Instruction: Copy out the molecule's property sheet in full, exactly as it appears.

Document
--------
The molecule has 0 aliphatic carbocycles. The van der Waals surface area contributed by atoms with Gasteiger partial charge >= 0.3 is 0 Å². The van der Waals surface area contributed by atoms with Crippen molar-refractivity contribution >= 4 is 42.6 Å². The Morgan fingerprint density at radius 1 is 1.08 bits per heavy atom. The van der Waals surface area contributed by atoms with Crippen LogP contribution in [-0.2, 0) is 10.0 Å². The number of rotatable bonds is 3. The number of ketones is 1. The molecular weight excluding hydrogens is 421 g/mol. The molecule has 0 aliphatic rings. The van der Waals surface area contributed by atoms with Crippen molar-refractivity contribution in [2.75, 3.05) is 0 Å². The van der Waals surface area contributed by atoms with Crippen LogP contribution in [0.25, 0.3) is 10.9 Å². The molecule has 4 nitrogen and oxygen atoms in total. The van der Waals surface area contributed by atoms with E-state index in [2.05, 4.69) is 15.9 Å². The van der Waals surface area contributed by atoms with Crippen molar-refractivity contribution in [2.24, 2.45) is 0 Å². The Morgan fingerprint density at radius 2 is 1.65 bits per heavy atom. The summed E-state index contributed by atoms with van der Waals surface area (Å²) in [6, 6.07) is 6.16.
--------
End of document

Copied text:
The molecule has 0 aliphatic carbocycles. The van der Waals surface area contributed by atoms with Gasteiger partial charge >= 0.3 is 0 Å². The van der Waals surface area contributed by atoms with Crippen molar-refractivity contribution >= 4 is 42.6 Å². The Morgan fingerprint density at radius 1 is 1.08 bits per heavy atom. The van der Waals surface area contributed by atoms with Crippen LogP contribution in [-0.2, 0) is 10.0 Å². The number of rotatable bonds is 3. The number of ketones is 1. The molecular weight excluding hydrogens is 421 g/mol. The molecule has 0 aliphatic rings. The van der Waals surface area contributed by atoms with Crippen molar-refractivity contribution in [2.75, 3.05) is 0 Å². The van der Waals surface area contributed by atoms with Crippen LogP contribution in [0.25, 0.3) is 10.9 Å². The molecule has 4 nitrogen and oxygen atoms in total. The van der Waals surface area contributed by atoms with E-state index in [2.05, 4.69) is 15.9 Å². The van der Waals surface area contributed by atoms with Crippen molar-refractivity contribution in [2.24, 2.45) is 0 Å². The Morgan fingerprint density at radius 2 is 1.65 bits per heavy atom. The summed E-state index contributed by atoms with van der Waals surface area (Å²) in [6, 6.07) is 6.16.